FARGO, N.D. – Plans are currently moving ahead for the formation of a locally owned wind power development project that will have a wind tower farm in Griggs and Steele counties of east central North Dakota.
A meeting was held during the recent Northern Ag Expo in Fargo to inform farmers and ranchers of the investment opportunities the project offers.
“Why let a large corporate developer come in and develop our wind resource – when all of the profits are exported to another state?” asked Lloyd Anderson, a consultant to the board of governors of M-Power LLC, the local corporation working to establish the wind power project.
“When a corporate wind developer comes in and develops a resource, it makes payments to the landowners on the site where those turbines reside, but all the rest of the profits from the wind farm go back to where ever their headquarters are,” he continued.
“The goal of this group is to develop the wind resource with local and landowner ownership so that more wealth can be retained within Griggs and Steele counties and for other investors in North Dakota.”
The plan for this project was first discussed as early as 1998, after four individuals from the two-county area attended a wind power conference in Iowa. That meeting resulted in the formation a year later of the Griggs-Steele Wind Development Group, which was made up of an economic development entity from each of the counties.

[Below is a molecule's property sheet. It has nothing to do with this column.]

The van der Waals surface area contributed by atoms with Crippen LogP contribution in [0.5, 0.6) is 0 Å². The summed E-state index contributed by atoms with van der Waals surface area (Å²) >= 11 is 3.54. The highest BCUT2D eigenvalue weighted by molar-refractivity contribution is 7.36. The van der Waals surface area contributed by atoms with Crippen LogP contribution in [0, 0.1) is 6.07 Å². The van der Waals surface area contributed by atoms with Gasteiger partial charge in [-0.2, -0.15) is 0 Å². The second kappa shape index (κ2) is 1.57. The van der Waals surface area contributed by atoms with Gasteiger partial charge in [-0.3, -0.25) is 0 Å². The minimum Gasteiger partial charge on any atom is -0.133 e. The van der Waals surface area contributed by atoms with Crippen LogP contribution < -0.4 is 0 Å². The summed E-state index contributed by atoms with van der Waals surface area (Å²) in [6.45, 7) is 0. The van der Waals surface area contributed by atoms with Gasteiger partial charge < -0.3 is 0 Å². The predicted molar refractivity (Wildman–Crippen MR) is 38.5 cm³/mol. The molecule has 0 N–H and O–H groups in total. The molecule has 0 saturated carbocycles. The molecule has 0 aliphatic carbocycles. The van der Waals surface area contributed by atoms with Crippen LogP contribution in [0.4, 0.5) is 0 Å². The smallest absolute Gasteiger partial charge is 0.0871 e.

The next few years, according to Anderson, have been spent on some basic research, such as determining wind generation potential and meeting with landowners in the area that was thought to have the greatest wind potential.
The initial focus during this time was to solicit interest from wind developers to come in and build a system that would return lease payments to the landowners where the towers were located. However, at that time there was very little utility interest in wind-produced electrical power.
During this time over $300,000 and thousands of man hours were expended in promoting and researching wind energy development in North Dakota.